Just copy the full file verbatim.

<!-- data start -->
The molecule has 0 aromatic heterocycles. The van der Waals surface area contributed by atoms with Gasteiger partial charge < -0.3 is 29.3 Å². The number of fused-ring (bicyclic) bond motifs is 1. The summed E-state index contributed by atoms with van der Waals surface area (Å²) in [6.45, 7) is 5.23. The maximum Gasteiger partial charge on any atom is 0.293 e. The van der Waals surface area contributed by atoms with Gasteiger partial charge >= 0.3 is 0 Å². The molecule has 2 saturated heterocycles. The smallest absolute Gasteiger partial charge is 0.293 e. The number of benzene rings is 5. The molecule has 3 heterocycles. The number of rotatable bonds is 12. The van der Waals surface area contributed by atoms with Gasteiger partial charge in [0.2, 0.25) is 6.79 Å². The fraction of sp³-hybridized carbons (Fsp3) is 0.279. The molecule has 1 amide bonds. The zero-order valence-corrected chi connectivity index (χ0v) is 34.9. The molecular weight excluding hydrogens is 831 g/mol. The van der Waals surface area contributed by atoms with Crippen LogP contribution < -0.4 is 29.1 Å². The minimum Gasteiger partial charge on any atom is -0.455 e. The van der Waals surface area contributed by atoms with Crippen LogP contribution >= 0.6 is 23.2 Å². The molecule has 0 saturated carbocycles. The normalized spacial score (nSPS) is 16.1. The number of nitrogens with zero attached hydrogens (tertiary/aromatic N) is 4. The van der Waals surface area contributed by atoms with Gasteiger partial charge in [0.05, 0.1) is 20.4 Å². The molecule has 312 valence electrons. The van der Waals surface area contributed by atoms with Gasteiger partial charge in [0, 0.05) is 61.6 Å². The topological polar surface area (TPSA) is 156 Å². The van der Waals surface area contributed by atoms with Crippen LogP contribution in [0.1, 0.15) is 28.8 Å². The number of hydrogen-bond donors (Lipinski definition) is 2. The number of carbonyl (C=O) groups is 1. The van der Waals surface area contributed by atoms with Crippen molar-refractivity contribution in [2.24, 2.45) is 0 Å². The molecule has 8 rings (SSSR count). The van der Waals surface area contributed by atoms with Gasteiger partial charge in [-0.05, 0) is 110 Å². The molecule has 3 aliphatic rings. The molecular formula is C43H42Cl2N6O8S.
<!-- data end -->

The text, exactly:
The molecule has 0 aromatic heterocycles. The van der Waals surface area contributed by atoms with Gasteiger partial charge < -0.3 is 29.3 Å². The number of fused-ring (bicyclic) bond motifs is 1. The summed E-state index contributed by atoms with van der Waals surface area (Å²) in [6.45, 7) is 5.23. The maximum Gasteiger partial charge on any atom is 0.293 e. The van der Waals surface area contributed by atoms with Gasteiger partial charge >= 0.3 is 0 Å². The molecule has 2 saturated heterocycles. The smallest absolute Gasteiger partial charge is 0.293 e. The number of benzene rings is 5. The molecule has 3 heterocycles. The number of rotatable bonds is 12. The van der Waals surface area contributed by atoms with Gasteiger partial charge in [0.2, 0.25) is 6.79 Å². The fraction of sp³-hybridized carbons (Fsp3) is 0.279. The molecule has 1 amide bonds. The zero-order valence-corrected chi connectivity index (χ0v) is 34.9. The molecular weight excluding hydrogens is 831 g/mol. The van der Waals surface area contributed by atoms with Crippen LogP contribution < -0.4 is 29.1 Å². The minimum Gasteiger partial charge on any atom is -0.455 e. The van der Waals surface area contributed by atoms with Crippen LogP contribution >= 0.6 is 23.2 Å². The molecule has 0 saturated carbocycles. The normalized spacial score (nSPS) is 16.1. The number of nitrogens with zero attached hydrogens (tertiary/aromatic N) is 4. The van der Waals surface area contributed by atoms with Gasteiger partial charge in [0.05, 0.1) is 20.4 Å². The molecule has 312 valence electrons. The van der Waals surface area contributed by atoms with Gasteiger partial charge in [0, 0.05) is 61.6 Å². The topological polar surface area (TPSA) is 156 Å². The van der Waals surface area contributed by atoms with Crippen LogP contribution in [0.1, 0.15) is 28.8 Å². The number of hydrogen-bond donors (Lipinski definition) is 2. The number of carbonyl (C=O) groups is 1. The van der Waals surface area contributed by atoms with Crippen molar-refractivity contribution in [2.24, 2.45) is 0 Å². The molecule has 8 rings (SSSR count). The van der Waals surface area contributed by atoms with Gasteiger partial charge in [-0.05, 0) is 110 Å². The molecule has 3 aliphatic rings. The molecular formula is C43H42Cl2N6O8S.